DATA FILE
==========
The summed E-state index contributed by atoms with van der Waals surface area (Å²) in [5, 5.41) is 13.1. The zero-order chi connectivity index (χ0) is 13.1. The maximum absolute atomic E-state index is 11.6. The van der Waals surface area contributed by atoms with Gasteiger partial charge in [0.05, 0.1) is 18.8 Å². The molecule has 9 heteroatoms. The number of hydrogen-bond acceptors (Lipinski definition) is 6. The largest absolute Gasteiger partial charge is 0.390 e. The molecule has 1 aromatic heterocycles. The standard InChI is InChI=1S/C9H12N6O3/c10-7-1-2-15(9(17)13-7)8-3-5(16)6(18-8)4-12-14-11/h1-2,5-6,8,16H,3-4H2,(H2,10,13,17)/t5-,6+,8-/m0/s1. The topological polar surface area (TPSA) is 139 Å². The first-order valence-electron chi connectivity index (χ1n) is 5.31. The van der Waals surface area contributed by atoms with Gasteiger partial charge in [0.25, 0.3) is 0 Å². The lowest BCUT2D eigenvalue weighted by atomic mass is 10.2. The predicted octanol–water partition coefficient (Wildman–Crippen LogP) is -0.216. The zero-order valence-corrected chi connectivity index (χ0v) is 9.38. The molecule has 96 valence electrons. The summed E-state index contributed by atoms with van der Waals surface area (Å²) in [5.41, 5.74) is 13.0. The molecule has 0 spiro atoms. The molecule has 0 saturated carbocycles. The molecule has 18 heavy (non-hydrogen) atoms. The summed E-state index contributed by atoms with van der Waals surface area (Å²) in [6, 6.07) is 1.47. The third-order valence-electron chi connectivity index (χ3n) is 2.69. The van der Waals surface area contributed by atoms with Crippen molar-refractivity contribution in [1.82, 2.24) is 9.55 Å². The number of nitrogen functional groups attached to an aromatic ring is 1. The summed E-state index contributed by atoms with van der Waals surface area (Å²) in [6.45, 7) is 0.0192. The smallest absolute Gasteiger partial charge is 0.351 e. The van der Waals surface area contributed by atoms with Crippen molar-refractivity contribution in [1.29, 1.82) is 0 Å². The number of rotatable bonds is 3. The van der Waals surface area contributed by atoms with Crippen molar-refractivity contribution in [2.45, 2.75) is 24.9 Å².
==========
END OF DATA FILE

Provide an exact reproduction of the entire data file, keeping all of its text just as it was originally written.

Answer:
The summed E-state index contributed by atoms with van der Waals surface area (Å²) in [5, 5.41) is 13.1. The zero-order chi connectivity index (χ0) is 13.1. The maximum absolute atomic E-state index is 11.6. The van der Waals surface area contributed by atoms with Gasteiger partial charge in [0.05, 0.1) is 18.8 Å². The molecule has 9 heteroatoms. The number of hydrogen-bond acceptors (Lipinski definition) is 6. The largest absolute Gasteiger partial charge is 0.390 e. The molecule has 1 aromatic heterocycles. The standard InChI is InChI=1S/C9H12N6O3/c10-7-1-2-15(9(17)13-7)8-3-5(16)6(18-8)4-12-14-11/h1-2,5-6,8,16H,3-4H2,(H2,10,13,17)/t5-,6+,8-/m0/s1. The topological polar surface area (TPSA) is 139 Å². The first-order valence-electron chi connectivity index (χ1n) is 5.31. The van der Waals surface area contributed by atoms with Gasteiger partial charge in [0.25, 0.3) is 0 Å². The lowest BCUT2D eigenvalue weighted by atomic mass is 10.2. The predicted octanol–water partition coefficient (Wildman–Crippen LogP) is -0.216. The zero-order valence-corrected chi connectivity index (χ0v) is 9.38. The molecule has 96 valence electrons. The summed E-state index contributed by atoms with van der Waals surface area (Å²) in [5.41, 5.74) is 13.0. The molecule has 0 spiro atoms. The molecule has 0 saturated carbocycles. The molecule has 18 heavy (non-hydrogen) atoms. The summed E-state index contributed by atoms with van der Waals surface area (Å²) in [6, 6.07) is 1.47. The third-order valence-electron chi connectivity index (χ3n) is 2.69. The van der Waals surface area contributed by atoms with Crippen molar-refractivity contribution in [1.82, 2.24) is 9.55 Å². The number of nitrogen functional groups attached to an aromatic ring is 1. The summed E-state index contributed by atoms with van der Waals surface area (Å²) in [6.45, 7) is 0.0192. The smallest absolute Gasteiger partial charge is 0.351 e. The van der Waals surface area contributed by atoms with Crippen molar-refractivity contribution in [1.29, 1.82) is 0 Å². The number of rotatable bonds is 3. The van der Waals surface area contributed by atoms with Crippen molar-refractivity contribution in [2.45, 2.75) is 24.9 Å².